In the next section, the examination of the three different NIDs, Cisco and OpenSource, and how they behave towards securing SME data, is evaluated and observed focusing on the models, algorithms, and cost implications. This will also explain the methodology, findings and analysis of the approach used in the observation.

7. Methodology Applied in This Research

This paper explores the examination of three different NIDs and how they behave towards securing SME data. An evaluation technique was used to observe a commercial NIDs device compared to two OpenSource devices, acting to secure networks originating from the office and home networks.
The commercial device was the “Cisco Intrusion Detection and Prevention Device: Cisco ASA5516x Firepower”. This device includes plug-in modules that were bought as part of the license package by the SME for implementation into the security network to protect the customer data. These modules are the Intrusion Protection System (IPS), Advanced Malware Protection (AMP) and URL Filtering Licenses. The two Open-Source devices were SNORT and pfSense that were readily available on OpenSource for free. To add to this scenario, the research study was conducted during the global pandemic of COVID-19 during 2020 which reflects the rise of cyber-attacks on technology.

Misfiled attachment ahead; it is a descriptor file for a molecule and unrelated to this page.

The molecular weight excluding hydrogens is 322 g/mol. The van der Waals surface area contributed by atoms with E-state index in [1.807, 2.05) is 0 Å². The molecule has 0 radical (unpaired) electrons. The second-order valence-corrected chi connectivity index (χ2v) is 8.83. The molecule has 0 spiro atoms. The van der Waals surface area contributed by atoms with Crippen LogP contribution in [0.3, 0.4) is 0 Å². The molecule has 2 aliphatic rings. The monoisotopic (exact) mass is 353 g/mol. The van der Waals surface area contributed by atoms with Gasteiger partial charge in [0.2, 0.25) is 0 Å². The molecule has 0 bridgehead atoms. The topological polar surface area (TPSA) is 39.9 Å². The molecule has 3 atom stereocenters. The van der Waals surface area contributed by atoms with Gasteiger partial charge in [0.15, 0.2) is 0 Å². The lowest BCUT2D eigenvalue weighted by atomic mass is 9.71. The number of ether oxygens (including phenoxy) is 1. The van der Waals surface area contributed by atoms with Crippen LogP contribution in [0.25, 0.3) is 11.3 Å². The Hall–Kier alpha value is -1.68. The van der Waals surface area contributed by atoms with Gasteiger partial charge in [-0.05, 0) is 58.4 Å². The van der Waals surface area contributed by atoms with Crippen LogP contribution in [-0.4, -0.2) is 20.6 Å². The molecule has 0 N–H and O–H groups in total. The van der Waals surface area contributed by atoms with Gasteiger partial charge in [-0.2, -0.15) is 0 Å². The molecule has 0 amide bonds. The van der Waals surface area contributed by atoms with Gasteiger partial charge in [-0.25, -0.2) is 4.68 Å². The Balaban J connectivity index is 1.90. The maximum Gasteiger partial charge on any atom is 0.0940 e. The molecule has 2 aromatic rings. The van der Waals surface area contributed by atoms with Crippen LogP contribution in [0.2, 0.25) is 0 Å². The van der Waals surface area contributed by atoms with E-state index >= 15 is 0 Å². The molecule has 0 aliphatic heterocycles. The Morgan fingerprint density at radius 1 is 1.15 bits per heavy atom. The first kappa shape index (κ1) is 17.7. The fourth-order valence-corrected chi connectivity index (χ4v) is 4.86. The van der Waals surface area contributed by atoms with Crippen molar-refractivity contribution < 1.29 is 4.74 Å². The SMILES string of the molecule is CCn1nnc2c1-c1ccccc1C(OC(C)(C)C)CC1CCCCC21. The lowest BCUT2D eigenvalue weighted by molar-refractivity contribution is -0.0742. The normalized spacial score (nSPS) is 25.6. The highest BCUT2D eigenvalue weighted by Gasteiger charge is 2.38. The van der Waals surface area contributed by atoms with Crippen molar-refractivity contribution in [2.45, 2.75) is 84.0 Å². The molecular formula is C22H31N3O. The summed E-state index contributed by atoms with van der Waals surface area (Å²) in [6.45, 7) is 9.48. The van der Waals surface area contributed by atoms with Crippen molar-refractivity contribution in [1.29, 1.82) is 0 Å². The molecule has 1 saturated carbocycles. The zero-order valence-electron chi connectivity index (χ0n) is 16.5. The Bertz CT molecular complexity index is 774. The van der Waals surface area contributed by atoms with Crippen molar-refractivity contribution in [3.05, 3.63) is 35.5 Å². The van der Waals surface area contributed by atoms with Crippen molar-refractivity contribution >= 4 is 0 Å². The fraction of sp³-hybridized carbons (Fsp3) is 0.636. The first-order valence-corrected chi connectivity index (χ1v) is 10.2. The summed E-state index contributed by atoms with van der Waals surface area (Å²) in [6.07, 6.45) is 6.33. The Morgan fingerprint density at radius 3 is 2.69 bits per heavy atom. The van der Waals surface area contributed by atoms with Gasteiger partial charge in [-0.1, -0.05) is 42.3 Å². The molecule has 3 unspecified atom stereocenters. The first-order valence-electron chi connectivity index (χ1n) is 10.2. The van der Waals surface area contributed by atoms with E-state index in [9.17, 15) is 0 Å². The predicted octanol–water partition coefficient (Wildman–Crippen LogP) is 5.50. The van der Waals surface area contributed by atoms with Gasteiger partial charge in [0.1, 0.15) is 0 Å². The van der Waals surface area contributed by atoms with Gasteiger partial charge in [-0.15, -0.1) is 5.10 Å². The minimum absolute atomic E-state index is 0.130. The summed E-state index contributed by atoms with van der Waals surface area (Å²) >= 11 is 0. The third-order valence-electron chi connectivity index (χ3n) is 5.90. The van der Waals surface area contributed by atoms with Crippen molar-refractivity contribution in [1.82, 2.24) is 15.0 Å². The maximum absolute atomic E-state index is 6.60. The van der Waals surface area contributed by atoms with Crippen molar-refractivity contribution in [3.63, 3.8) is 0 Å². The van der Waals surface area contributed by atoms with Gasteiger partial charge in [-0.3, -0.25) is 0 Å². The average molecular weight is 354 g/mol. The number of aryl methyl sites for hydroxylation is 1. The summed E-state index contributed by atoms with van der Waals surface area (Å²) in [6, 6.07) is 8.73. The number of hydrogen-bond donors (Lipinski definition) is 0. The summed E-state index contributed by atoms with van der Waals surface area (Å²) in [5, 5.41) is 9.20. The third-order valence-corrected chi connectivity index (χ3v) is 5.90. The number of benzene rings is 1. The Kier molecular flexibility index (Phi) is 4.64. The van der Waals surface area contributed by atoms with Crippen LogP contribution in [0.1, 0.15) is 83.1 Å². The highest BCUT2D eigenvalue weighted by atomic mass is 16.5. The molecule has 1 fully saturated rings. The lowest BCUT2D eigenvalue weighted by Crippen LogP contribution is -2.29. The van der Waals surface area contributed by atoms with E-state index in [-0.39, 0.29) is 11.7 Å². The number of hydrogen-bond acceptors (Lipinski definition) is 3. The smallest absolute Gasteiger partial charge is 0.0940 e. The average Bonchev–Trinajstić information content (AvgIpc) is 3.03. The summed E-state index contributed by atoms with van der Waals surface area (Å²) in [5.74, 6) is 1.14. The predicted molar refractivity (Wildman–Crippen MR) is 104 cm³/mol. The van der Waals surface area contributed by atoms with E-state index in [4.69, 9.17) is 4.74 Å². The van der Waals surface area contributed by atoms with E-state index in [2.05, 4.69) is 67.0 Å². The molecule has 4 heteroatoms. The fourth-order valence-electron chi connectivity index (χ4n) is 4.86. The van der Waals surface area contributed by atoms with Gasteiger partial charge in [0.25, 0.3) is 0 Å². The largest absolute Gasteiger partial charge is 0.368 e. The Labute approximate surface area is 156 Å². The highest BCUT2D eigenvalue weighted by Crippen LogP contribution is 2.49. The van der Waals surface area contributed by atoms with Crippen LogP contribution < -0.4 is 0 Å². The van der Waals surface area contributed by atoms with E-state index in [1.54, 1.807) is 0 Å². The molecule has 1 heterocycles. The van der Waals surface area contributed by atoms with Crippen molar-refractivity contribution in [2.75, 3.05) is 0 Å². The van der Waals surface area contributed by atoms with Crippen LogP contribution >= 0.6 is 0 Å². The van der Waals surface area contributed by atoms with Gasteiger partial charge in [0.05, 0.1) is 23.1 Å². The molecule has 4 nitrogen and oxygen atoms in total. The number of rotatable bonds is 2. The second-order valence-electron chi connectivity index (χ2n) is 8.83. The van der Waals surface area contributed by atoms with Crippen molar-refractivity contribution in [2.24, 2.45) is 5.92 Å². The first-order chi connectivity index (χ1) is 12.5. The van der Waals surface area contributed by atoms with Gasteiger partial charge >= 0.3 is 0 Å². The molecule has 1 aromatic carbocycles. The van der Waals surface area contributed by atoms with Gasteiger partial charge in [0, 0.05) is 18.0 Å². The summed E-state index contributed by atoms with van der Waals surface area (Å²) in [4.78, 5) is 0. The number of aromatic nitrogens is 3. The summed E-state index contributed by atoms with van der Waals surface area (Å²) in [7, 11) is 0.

According to Kothari [54] “research” refers to the systematic method consisting of identifying the problem and leading to a collection of relevant facts and data in order to formulate certain conclusions towards the question that is explored in the study. This involves the application-specific methods to gather the information, and in the observation method, would involve the investigator towards the concerned problem. In this particular study, there is the observation of the frequency with which certain identified variables are occurring and whether they occur in relation to associated external variables. This is relevant to this study where the observation is unique and does not involve large samples and is only on a particular case. The conclusions that emerged will enable the researcher to relate the findings towards the broader objectives of the research question which is to explore the wider implications of the cyber threats on networks. This observation empirical methodology was applied to the three empirical cases adopted in this study, each having its unique locational scenario. All three devices see network traffic coming into the network from a private and public display of data from SMEs and their employees working from the office and from the home environment.